Speculative Fiction Saturday: Interstellar

InterstellarWell, with my theme this month of talking about whatever speculative fiction that I can get my hands on, I decided to discuss a film that has already been a subject of discussion: Christopher Nolan’s Interstellar. If you aren’t familiar with Christopher Nolan, the guy has produced some really good films like Memento and Inception. Oh, he also did those Batman films, and some of them were good.

Nolan decided to go for something big with Interstellar, and yet a film that is a great human story from an actor that I never expected anything from: Matthew McConaughey. Yeah, that guy has a reputation of acting very hysterical, but in this film he is a father figure who drives the plotline so very well.

Okay, I did like this film, and I have to admit that the beginning is one of the best and filmmakers should take note. Interstellar opens in a world of the future, I guess. The thing is, it doesn’t look very futuristic, as it begins in the countryside where everything is timeless. We learn through dialogue that crops all around the world are dying. That’s right, through dialogue. There is no scrolling at the beginning saying this, and Nolan chose not to go the easy route and start off with a news broadcast explaining how the world got this way with riots and mass panic. Most filmmakers also would have gone out of their way to show dark gray skies, but in this film, the blue skies are just a sign that bad things are to come.

In fact, the reason for the world being in a state of famine isn’t really explained other than this “blight” which might be caused by environmental damage, maybe? It looks like the midwest is becoming a dust bowl as bad as the Great Depression, complete with sudden dust storms. In all honesty, I wanted to see a bit more on this world. Apparently, all the armed forces have been disbanded and textbooks have been revised, and no one cares. There seems to be this spirit of bleakness in this future world, a sense that planet Earth is in the final state of entropy, and most are in denial.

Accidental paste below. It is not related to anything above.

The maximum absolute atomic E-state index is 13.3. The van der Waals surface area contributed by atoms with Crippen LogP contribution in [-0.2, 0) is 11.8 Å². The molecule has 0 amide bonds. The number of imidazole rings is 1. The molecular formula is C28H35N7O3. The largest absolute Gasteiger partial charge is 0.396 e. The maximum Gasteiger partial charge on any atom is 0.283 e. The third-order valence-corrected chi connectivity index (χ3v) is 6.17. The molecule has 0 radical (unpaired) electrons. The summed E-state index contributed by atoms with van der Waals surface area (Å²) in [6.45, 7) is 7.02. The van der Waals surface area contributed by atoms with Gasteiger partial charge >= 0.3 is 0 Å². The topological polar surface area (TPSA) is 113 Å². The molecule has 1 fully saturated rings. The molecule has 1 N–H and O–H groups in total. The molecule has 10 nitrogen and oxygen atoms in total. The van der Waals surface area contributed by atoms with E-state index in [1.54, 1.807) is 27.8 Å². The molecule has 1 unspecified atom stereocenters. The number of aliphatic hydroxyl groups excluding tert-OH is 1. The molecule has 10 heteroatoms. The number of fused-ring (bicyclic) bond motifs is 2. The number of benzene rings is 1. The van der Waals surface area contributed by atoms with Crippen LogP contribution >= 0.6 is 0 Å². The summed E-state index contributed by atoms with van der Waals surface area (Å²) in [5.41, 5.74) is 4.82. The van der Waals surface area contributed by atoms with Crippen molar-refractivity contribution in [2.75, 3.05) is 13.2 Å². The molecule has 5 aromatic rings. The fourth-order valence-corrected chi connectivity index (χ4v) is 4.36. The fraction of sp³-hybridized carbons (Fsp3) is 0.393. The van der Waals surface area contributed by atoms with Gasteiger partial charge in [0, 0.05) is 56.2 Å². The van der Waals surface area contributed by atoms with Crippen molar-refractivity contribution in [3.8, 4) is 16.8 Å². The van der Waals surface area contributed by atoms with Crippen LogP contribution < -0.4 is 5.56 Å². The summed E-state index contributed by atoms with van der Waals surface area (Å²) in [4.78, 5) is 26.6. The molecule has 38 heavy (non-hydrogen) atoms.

Now I’m going to bring up something that I don’t like. In the film, Cooper (Matthew McConaughey) has a young daughter named Murph (who is played by three actresses). Murph believes that she is seeing messages from the ghost of her mother. At this point, I was thinking: “there’s ghosts in this film?” Apparently, Murph is seeing coordinates in these signs, and she and her father follow them, leading the to a secret NASA installation.

Of course, NASA has long since been abandoned, but this organization is known as Lazarus, as they intend to bring the world back from the dead. As it turns out, Cooper used to be an astronaut pilot, and they are looking for someone to fly a new spaceship into a wormhole on Saturn. There has already been a wormhole mission by twelve astronauts, and only three of these astronauts reported back planets capable of life. Okay, I’m not certain if I believe that whole coordinates leading them here, because in all honesty, NASA should have contacted Cooper for this mission.

In other words, the Earth is in a state where humanity has to leave or die. Unfortunately, Cooper might have to leave his family behind to save the Earth, and it is a huge burden. There is a scene where Cooper has to go to a planet where one hour is equivalent to seven years of time on Earth. This leaves Cooper and the audience to wonder whether he can save the Earth and his daughter, Plan A, or everyone dies and humanity is jumpstarted on a distant planet, which would be Plan B.

I’m not going to reveal the end of this film, but I will say that it bears a huge resemblance to Stanley Kubrick’s 2001: A Space Odyssey. That is, there is a journey into an unknown anomaly, and there is even a sentient computer thrown into the mix. By the way, the sentient computer is this cool looking robot that I just like, and is one of those neat things that we watch science fiction for.

This film succeeds on many levels, emotionally and story-ily. I couldn’t think of any better way to say that. There are some very good moments in this film, but if you willing to buy the ending, you will fully enjoy Interstellar.